Inv. Cressell later testified that the CI’s inability to identify the photograph of Linda Trail gave him pause (Id. at 22:14-16), and he even noted in his report that he would attempt to obtain “a more current picture to show this CI,” (ECF No. 17-2). Cressell did not, however, take any additional steps to investigate the discrepancy between the name given by the CI (Lynn) and the one provided by Grim (Linda). Specifically, Cressell did not obtain or show the CI a more recent DMV photograph of Linda Trail, and he testified that he was “not aware of” taking the additional investigative steps of running the names Lynn Trail or Jason Ayers through any law-enforcement databases. (Cressell Dep. 17:15-18.) Cressell also did not recall if he ran Linda Trail’s name through any other databases, such as the National Crime Information Center (NCIC) or an analogous Virginia-based platform, to see if she had a prior criminal record or to gather pertinent background information, including whether she was a current resident of the Town of Pulaski, Pulaski County, or even Virginia.
Ten months later, in April 2014, Inv. Cressell proceeded to a state grand jury and obtained an indictment against Linda Trail for felony drug distribution. At his deposition in this case, Cressell testified he did not recall whether he informed the grand jury that his CI had provided a different first name than the one listed in the indictment, or that the CI had not been able to identify the DMV photograph of Linda Trail as the female who sold her the Diazepam.”[ii]
Trail sued the Investigator Cressell for malicious prosecution under state law and under the Fourth Amendment. The district court denied qualified immunity for the investigator, and he appealed to the Fourth Circuit Court of Appeals.
On appeal, Investigator Cressell argued that the arrest was supported by probable cause, and he was entitled to qualified immunity.
The court of appeals first discussed qualified immunity and stated
Qualified immunity protects government officials from civil liability and suit insofar as their conduct does not violate clearly established statutory or constitutional rights of which a reasonable person would have known.” Attkisson v. Holder, 925 F.3d 606, 623 (4th Cir. 2019) (internal quotation marks omitted). “To overcome an official’s claim of qualified immunity, the plaintiff must show: (1) that the official violated a statutory or constitutional right, and (2) that the right was clearly established at the time of the challenged conduct.” Id. (internal quotation marks omitted).[iii]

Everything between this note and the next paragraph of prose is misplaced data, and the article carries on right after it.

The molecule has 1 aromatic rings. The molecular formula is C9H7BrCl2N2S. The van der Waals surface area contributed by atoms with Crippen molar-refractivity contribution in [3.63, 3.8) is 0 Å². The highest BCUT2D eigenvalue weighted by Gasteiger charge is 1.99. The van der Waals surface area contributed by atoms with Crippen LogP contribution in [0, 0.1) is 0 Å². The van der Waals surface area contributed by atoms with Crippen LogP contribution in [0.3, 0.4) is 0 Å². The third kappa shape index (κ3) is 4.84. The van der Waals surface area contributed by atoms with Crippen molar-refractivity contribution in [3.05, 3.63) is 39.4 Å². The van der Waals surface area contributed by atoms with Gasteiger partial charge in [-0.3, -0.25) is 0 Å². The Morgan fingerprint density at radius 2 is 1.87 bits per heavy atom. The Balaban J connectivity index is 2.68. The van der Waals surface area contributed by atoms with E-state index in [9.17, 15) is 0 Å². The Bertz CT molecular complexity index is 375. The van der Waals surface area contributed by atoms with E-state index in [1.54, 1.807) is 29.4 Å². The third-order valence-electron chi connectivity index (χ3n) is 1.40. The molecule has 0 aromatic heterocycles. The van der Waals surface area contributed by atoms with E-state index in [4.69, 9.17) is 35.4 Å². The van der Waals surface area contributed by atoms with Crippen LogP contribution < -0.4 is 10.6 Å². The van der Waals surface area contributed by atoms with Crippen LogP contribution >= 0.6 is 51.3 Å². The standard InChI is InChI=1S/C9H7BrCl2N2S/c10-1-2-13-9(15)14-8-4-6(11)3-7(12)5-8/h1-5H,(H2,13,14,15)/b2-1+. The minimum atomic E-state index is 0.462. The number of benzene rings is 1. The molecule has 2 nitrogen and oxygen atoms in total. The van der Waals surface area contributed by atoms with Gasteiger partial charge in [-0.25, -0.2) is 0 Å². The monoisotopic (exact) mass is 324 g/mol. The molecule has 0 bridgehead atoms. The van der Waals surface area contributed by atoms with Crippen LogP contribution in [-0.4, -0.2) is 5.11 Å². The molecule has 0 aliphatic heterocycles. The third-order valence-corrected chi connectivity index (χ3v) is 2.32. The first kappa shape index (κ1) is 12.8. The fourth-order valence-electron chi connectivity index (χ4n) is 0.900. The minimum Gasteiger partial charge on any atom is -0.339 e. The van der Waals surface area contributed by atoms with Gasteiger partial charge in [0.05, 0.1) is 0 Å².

Thus, to defeat the investigator’s qualified immunity, the plaintiff must first allege sufficient evidence to show a constitutional violation and second, must show that the law is clearly established such that any reasonable officer would have known the conduct at issue was a constitutional violation.
The court then noted that Trail has alleged a Fourth Amendment claim that contains the same elements as a claim for malicious prosecution. Specifically, the plaintiff must show (1) the investigator seized the plaintiff pursuant to legal process (2) that was not supported by probable cause and (3) the criminal proceeding was terminated in favor of the plaintiff.
In Trail’s case, the prosecutor eventually dropped the charges against Trail so the third element, whether the prosecution was terminated in Trail’s favor, was met. Further, the prosecution began with an arrest warrant, therefore, it was initiated by legal process. Thus, the court must examine whether the warrant was supported by probable cause.
The court of appeals then discussed the law that is relevant to the probable cause issue and stated